James Frankham


New Zealanders like us, the MPAs and Maggies quite like us too. And with 18%# retail growth over the past year New Zealand Geographic is really going places. Make sure you’re with a winner in 2011. Category Winner: Specialist

MAGAZINES FIGHTING BACK? We never went away.

* Nielsen Media Research, Readership Survey Q4 2009-Q3 2010 # Synovate Aztec; TKA, Copy Sales, MAT to 10/10/10 vs. YA

CONTACT: Miles Gandy (09) 913 9636 (021) 650 258


Hoyle of Syrup Creative. Some 15,000 copies circulate through retail outlets and by subscription, and in addition, it’s in primary and intermediate schools nationwide – purchased out of budgets, not given away. “In addition copies are distributed by Air NZ on domestic and transtasman and Pacific flights, through ASB school banking regional managers, Life Education mobile classrooms and at major events involving children,” she says. “Upstart talks to children about real issues, supporting and encouraging them to speak up and stand out.” Response is phenomenal, says Hoyle, and not just from children – although a recent competition run in conjunction with McDonald’s and the Australia Zoo attracted over 6000 entries. The massive changes in the media marketplace have some publishers wondering if they can still call themselves ‘magazine’ publishers, says Toni Myers at Mediaweb (publisher of AdMedia). “We consider ourselves a publisher but the medium

of delivery is increasingly less relevant. We don’t consider we deliver magazines to an audience or readership; we deliver a community of interest to anyone who wants to engage with that community in whatever forum – print, online, below the line or in social media.” NZ Geographic editor James Frankham makes the same point. “People now subscribe to social movements and define themselves by the tribe to which they are affiliated.” And, he says, they’re seeing social fragmentation in the way people want to connect with them. “We’re now very active on Twitter and Facebook and have one of the fastest growing Flickr groups in the world.” NZ Geographic’s successful Photographer of the Year award, which this year attracted 2400 entries, was promoted, not just in the magazine, but across a number of channels. “But most importantly through social networks which reach far beyond our regular readership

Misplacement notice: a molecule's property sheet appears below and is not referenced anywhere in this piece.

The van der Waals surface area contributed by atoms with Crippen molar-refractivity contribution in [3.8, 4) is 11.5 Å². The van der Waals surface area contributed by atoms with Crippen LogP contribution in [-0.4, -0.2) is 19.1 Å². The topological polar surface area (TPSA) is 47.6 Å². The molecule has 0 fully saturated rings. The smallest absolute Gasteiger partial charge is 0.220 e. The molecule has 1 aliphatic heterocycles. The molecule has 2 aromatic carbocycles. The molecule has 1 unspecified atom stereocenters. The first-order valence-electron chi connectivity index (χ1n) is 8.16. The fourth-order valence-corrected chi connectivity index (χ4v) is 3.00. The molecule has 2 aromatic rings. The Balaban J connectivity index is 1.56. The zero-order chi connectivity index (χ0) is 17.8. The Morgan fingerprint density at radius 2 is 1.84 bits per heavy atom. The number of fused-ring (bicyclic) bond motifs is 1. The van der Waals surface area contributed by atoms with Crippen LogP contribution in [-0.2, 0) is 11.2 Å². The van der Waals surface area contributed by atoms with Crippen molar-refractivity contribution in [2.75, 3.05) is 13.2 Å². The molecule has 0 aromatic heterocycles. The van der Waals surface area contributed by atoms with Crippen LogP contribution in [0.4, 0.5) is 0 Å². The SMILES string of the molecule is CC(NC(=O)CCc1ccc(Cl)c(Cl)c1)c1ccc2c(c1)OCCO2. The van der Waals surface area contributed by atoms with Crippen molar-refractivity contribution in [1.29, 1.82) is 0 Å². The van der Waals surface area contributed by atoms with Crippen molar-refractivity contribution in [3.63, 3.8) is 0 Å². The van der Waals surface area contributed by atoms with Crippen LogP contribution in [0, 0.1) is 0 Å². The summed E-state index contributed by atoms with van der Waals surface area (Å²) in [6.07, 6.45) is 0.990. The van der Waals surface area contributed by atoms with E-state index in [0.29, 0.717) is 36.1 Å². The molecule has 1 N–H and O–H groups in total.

333,000 readers

a n d still growing! We can get your brands winning too! For advertising, contact Carlee Atkin 09 304 1491


Passionate magazines for passionate people! BRIDE & GROOM




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New Zealand’s number one selling wedding magazine and the essential guide to getting married. Complemented by its annual wedding show, the Bride & Groom Show, no other magazine has so much influence over a readership embarking on the biggest spending and decision-making period of their lives.

Readership: 102,000 (Nielsen Media Research Readership Survey Q3 2009–Q2 2010)

Circulation: 12,308 (Audit Bureau of Circulation Inc. Jan – June 2010)


New Zealand’s number one selling companion animal magazine and the only one audited in the country. Pet New Zealand has a wide and varied readership. Over half of our readers are female household decision makers who decide what to buy and how to keep the whole family happy.

Readership: 129,000 (Nielsen Media Research Readership Survey Q3 2009–Q2 2010)

Circulation: 15,248 (Audit Bureau of Circulation Inc. Jan – June 2010)